Ex parte communications with current employees of an adverse corporation are somewhat more complicated. California Rule of Professional Conduct 2–100 permits opposing counsel to initiate ex parte contacts with present employees (other than officers, directors, or managing agents) who are not separately represented, as long as the communication does not involve the employee’s action or failure to act in connection with the matter, which may bind the corporation, be imputed to it, or constitute an admission of the corporation for purposes of establishing liability. Triple A Machine Shop, Inc. v State (1989) 213 CA3d 131, 141, 261 CR 493. The exact scope of permissible inquiry, however, is not clearly defined. Presumably, a current, nonmanagerial employee cannot be questioned about his or her role in the events giving rise to the lawsuit, because that employee’s actions could be imputed to the corporation for purposes of establishing liability. Whether that employee can be questioned about coemployees’ actions, corporate policies and procedures, or factual observations of the events at issue is unclear.

Although an attorney’s interview of a current employee of an adverse corporate party is limited or prohibited once that attorney knows the corporation is represented by counsel, Rule 2–100 does not prohibit ex parte contacts when the attorney does not know the corporation is represented by counsel. For example, an attorney representing a potential plaintiff may contact current employees of the potential defendant before suit is filed as part of the process of investigating the merits of the claim. Jorgensen v Taco Bell Corp. (1996) 50 CA4th 1398, 1403, 58 CR2d 178. The knowledge or presumption that the potential defendant has “house counsel” does not trigger the application of Rule 2–100, unless the claimant’s attorney in fact knows that such house counsel represents the person being interviewed when the interview is conducted. 50 CA4th at 1402.

Even interviews of current employees conducted after suit is filed may be permitted. In Truitt v Superior Court (1997) 59 CA4th 1183, 69 CR2d 558, the court was faced with communications by an investigator for plaintiff’s counsel that would have violated Rule 2–100, if plaintiff’s counsel knew that the defendant corporation was represented by counsel in the matter at the time of the communications. 59 CA4th at 1187. Although the communications occurred after suit was filed, they were held to be permissible because they occurred before the answer was filed, which was the first time plaintiff’s counsel had actual knowledge that the defendant corporation was represented in this matter. 59 CA4th at 1189.

Before conducting interviews of current employees of an adverse corporate party, counsel should consider these ethical issues carefully. Counsel who conducts an interview in violation of Rule 2–100 runs the risk of being disqualified from the case and sanctioned. Because these issues are complex and can be hotly contested, the benefits of the interview may not justify the risks. For further discussion of the issue of ex parte interviews, see California Civil Discovery Practice, chap 3 (3d ed Cal CEB 1998).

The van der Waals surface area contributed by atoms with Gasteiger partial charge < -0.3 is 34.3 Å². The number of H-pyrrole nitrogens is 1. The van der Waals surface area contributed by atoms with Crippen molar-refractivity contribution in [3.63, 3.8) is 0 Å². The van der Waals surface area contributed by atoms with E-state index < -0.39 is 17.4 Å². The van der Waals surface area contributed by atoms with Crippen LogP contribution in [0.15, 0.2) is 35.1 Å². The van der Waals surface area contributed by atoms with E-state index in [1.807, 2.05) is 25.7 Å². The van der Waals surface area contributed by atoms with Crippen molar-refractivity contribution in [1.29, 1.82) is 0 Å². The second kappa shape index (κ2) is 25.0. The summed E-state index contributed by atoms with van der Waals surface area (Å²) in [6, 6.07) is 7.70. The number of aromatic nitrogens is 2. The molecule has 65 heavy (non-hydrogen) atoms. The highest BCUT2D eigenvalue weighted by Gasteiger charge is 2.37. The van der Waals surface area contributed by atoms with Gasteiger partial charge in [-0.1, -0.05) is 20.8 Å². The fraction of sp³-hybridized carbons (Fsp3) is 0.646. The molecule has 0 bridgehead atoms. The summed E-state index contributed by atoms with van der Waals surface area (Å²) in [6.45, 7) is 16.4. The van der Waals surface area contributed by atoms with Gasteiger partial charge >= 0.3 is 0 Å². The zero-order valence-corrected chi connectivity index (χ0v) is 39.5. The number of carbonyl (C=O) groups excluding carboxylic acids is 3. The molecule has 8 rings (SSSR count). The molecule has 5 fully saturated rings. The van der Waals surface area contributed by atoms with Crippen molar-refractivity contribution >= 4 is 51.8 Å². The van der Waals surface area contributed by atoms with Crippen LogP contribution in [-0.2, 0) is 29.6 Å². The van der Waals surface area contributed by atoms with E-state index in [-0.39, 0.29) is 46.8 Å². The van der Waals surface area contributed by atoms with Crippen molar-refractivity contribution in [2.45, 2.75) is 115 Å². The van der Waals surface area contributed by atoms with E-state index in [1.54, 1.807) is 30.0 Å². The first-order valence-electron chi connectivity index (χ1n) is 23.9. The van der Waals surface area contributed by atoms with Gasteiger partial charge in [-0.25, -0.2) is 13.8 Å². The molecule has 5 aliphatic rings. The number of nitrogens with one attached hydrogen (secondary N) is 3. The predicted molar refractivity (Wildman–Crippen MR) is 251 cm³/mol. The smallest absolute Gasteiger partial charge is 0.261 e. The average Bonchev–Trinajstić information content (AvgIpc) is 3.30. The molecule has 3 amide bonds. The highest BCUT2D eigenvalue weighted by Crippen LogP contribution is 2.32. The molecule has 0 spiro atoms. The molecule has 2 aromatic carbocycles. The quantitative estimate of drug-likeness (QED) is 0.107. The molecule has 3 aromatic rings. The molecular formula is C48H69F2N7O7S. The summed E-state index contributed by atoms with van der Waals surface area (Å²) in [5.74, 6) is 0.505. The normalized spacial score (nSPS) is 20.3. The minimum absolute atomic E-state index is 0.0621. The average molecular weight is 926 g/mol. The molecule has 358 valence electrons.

How To Minimize Disadvantages of the Interview

Even when interviewing a witness is permitted, interviews present several disadvantages:

  • The testimony is not preserved for trial if the witness dies or otherwise becomes unavailable.
  • Because an interview does not usually result in sworn testimony, it may be difficult or impossible to impeach the witness at trial.
  • Interviewing a witness may undermine that witness’s effectiveness at trial by creating the impression of bias or interference by counsel.

Therefore, before conducting a witness interview, counsel should consider how best to conduct the interview so as to minimize these disadvantages. Options for conducting witness interviews include:

Written or recorded statements. Even in the absence of a deposition, it may be possible to impeach a witness by a prior written or recorded statement. Evid C §§1235–1238. Although the witness’s statement can be memorialized with a tape recorder or by asking the witness to sign a written statement, using a court reporter should be considered as another option. While the resulting transcript would not qualify as that of an oral “deposition” under CCP §2025, it is much easier than a tape recording to use at trial. Some witnesses are intimidated by a request for a written or tape-recorded interview, and may be even more hesitant to speak with a court reporter present. Counsel must weigh the benefit of obtaining a recorded interview against the risk of turning a cooperative, friendly witness into a recalcitrant, antagonistic one.